A line tied to a cleat on a dock. The line comes from a boat off the top of the picture, around the right horn, around the left horn, across the cleat from top left to bottom right, around the right horn, and then hitches
around the left horn.
A jam cleat. The rope is free to run around the lower part of the cleat (below the screws). The upper part is tapered so that the space between the cleat and the boat gets smaller closer to the screws. Hence the rope jams in the cleat when it is pulled downwards.
In nautical contexts, a cleat is a device for securing a rope. The traditional design is attached to a flat surface or a spar and features two “horns” extending parallel to the deck or the axis of the spar, resembling an anvil.
Other cleat designs include the following.
- A cam cleat in which one or two spring-loaded cams pinch the rope, allowing the rope to be adjusted easily, and quickly released when under load.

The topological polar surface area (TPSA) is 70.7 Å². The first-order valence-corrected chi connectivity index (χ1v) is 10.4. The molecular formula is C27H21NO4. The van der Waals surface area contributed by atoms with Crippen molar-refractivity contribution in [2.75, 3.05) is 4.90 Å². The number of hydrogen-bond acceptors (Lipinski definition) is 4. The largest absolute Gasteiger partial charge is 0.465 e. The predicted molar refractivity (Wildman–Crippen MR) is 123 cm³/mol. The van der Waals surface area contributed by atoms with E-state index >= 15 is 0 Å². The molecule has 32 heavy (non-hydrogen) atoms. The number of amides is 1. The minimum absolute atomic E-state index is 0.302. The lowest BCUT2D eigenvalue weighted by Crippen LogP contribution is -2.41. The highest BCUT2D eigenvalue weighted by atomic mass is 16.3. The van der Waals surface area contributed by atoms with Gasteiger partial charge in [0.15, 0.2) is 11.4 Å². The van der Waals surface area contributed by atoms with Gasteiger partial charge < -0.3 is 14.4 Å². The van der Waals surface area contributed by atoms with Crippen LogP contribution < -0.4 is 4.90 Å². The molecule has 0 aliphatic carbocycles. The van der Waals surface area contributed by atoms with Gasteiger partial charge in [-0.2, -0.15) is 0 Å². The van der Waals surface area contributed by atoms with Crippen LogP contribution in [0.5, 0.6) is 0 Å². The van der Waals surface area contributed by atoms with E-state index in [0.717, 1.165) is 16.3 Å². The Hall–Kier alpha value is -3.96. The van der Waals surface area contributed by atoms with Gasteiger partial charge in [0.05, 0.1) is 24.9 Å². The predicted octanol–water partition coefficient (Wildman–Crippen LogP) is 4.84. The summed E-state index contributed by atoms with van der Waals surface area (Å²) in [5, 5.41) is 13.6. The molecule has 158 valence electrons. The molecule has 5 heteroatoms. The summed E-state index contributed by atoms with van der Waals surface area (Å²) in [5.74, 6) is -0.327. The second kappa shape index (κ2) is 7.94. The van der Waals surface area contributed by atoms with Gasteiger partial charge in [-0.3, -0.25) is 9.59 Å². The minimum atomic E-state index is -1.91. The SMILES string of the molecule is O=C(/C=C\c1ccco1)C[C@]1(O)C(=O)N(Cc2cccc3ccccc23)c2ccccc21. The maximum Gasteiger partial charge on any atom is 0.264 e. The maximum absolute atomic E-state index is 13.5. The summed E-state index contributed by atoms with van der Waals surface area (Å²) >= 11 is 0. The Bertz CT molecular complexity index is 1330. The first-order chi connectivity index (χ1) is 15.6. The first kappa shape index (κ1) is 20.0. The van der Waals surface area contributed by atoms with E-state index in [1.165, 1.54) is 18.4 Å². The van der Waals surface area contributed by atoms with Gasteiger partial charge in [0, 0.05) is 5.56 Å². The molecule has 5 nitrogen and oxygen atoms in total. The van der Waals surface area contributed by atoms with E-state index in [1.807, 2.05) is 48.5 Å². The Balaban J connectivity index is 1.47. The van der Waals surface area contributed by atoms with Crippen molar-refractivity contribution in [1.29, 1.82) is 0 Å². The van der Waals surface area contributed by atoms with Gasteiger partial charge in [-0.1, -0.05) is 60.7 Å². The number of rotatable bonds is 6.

- A jam cleat in which the line is pinched in a v-shaped slot.
- A clam cleat (or jam cleat) in which the rope is held between two fluted stationary pieces. Such a cleat vaguely resembles two halves of a clam shell held back to back. It is more compact than a cam cleat, but the rope is less easily released under load.
A cam cleat on the main sheet of a sailing yacht. The rope passes between two cams, which resist a pull in a direction away from the camera.
A cleat hitch is a a knot used to secure a rope to a cleat.
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